8 ways to reduce the threat of a terrorist attack
Recent weeks have seen terrorist attacks on civilians take place on an almost daily basis. There are steps we can take as a society to reduce the potential of producing citizens intent on carrying out such attacks.
These include providing adequate mental health provision, good governance and democracy, and improving community cohesion through reducing inequalities in health, wealth and life opportunities. Many of these incidents are associated with international terrorism, but certainly not all of them. As increasing numbers of organisations are targeted, BuroHappold looks to answer the question that many people are asking:
“What can we do to reduce the chances of terrorism happening to us, within our own workplace?”
The good news is that there are a range of interventions that can be adopted to reduce the risks. We recommend taking an approach that balances both mitigation strategies and adaptive capacity.
In this context, mitigation takes the form of physical defences that can be put in place to make it harder for attackers to infiltrate a business. Adaptive capacity, on the other hand, is the less tangible yet equally vital ability for an organisation to maintain situational awareness at all times. This ensures potential threats are anticipated, and effective decisions made that lead to appropriate actions being taken.
With this in mind, we have put together 8 simple steps to help you protect your staff and organisation:
1. Don’t make yourself a target
Think carefully about whether any press releases, articles, product launches or other public communications are likely to draw unwanted attention to your organisation or staff. This does not mean that communications should cease, but that the risk they incur is matched by an appropriate increase in security measures.
2. Understand your vulnerabilities
Recent events have shown that targets are most likely to be people, and in particular those in crowded spaces, predictable congregation points, or specific individuals, to which a potential attacker can gain easy access. Targets that carry significant meaning or which have a high profile are likely to be at greater risk.
3. Identify likely routes and methods of attack
Historically, terrorists have used four main methods of attack – explosive devices, knives, firearms, and vehicle ramming. Attackers typically seek to enter the target area undetected, with the aim to either dispatch a specific individual or randomly kill as many people as possible.
Mitigation measures work in two ways. First, they deter any terrorist by creating layers of protection that need to be penetrated before the attack could take place. Second, they reduce the scale or impact of an attack should it occur. This is not just about providing bollards or blast resistant design, this is about designing to reduce vulnerabilities from the outset – for example, providing adequate standoff, choosing non brittle façade materials, and good space planning to separate people from vulnerable spaces.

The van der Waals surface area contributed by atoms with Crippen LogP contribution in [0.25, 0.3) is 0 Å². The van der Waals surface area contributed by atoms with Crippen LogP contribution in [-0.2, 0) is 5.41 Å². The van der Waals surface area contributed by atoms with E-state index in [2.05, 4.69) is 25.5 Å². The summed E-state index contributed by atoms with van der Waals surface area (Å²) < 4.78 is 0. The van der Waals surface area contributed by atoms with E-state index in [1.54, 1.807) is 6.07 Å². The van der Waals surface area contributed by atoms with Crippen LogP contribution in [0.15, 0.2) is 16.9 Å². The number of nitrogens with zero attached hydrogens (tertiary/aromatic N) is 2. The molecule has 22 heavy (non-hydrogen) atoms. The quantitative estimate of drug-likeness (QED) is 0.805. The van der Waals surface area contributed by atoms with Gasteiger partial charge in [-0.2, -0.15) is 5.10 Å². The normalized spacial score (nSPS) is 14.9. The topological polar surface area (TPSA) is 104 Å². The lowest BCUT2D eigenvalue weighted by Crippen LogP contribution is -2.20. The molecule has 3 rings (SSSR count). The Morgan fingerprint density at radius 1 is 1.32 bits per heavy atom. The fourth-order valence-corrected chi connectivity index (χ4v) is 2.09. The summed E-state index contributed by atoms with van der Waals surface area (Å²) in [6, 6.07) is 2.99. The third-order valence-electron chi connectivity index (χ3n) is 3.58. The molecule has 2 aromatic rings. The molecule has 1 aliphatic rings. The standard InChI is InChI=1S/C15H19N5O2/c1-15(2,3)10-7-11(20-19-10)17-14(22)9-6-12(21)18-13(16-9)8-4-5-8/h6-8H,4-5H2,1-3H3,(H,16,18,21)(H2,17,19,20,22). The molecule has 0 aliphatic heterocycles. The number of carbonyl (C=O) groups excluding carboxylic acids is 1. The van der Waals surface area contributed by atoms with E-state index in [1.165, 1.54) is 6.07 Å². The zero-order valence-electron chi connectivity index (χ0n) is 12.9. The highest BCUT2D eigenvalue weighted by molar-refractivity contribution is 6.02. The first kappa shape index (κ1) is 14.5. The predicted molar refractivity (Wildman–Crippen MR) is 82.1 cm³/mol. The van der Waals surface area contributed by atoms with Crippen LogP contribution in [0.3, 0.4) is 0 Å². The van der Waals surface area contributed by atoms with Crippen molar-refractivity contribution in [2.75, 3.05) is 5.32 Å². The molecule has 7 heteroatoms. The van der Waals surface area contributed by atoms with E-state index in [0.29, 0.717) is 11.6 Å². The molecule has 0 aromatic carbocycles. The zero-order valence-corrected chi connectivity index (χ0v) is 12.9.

5. Maintain situational awareness
It is easiest to think of situational awareness in terms of the OODA loop – observe, orientate, decide, then act. For most businesses, this means gaining the ability to detect, locate, identify and monitor the threat. This is best delivered through vigilant security staff on the ground and via CCTV, but the more staff can be made aware of what to look out for and the importance of staying aware, the more likely you are to detect a threat before an attack is carried out.
6. Communication is key
Situational awareness is further enhanced when coupled with command, control and ICT systems. These are usually located in a building/campus control room where information from multiple sources can be gathered, the right decisions made quickly, and the resulting actions effectively coordinated with security services and staff.
Each type of attack presents a different threat. While a simple drill of run, hide, tell can be useful when dealing with the general public because it achieves action quickly, a more complex adaptive response is required for organisations. As these more in-depth strategies need to be delivered by trained teams equipped to deal with a terrorist scenario, smaller businesses may consider looking to initiatives such as Crime Reduction Partnerships for additional support. For further guidance, visit the National Counter Terrorism Security Office (NaCTSO) website.
If your organisation is subject to a terror attack, the decisions you make and the way you approach recovery could have profound implications in the long term. Consider recovery as part of your response planning – in particular how you will communicate with those directly affected and the wider public audience – as this will greatly reduce negative impact on your business.
Looking to the future, technologies that are currently on the brink of realisation will soon be available to help us counter the threat of terrorism. For example, drones could be used to enhance the dynamic capabilities of CCTV, and AI can help understand how your organisation is viewed by the outside world. Both measures would provide earlier indication of a potential threat, so you can respond with increased security sooner.
It is reassuring to know that, despite the horror of the headlines that hit us every day, we are not defenceless in the fight against terrorism. Our safety still lies in our own hands, and by following the 8 steps outlined above, you’ll be able to set in motion strategies to safeguard your staff and organisation from security risks.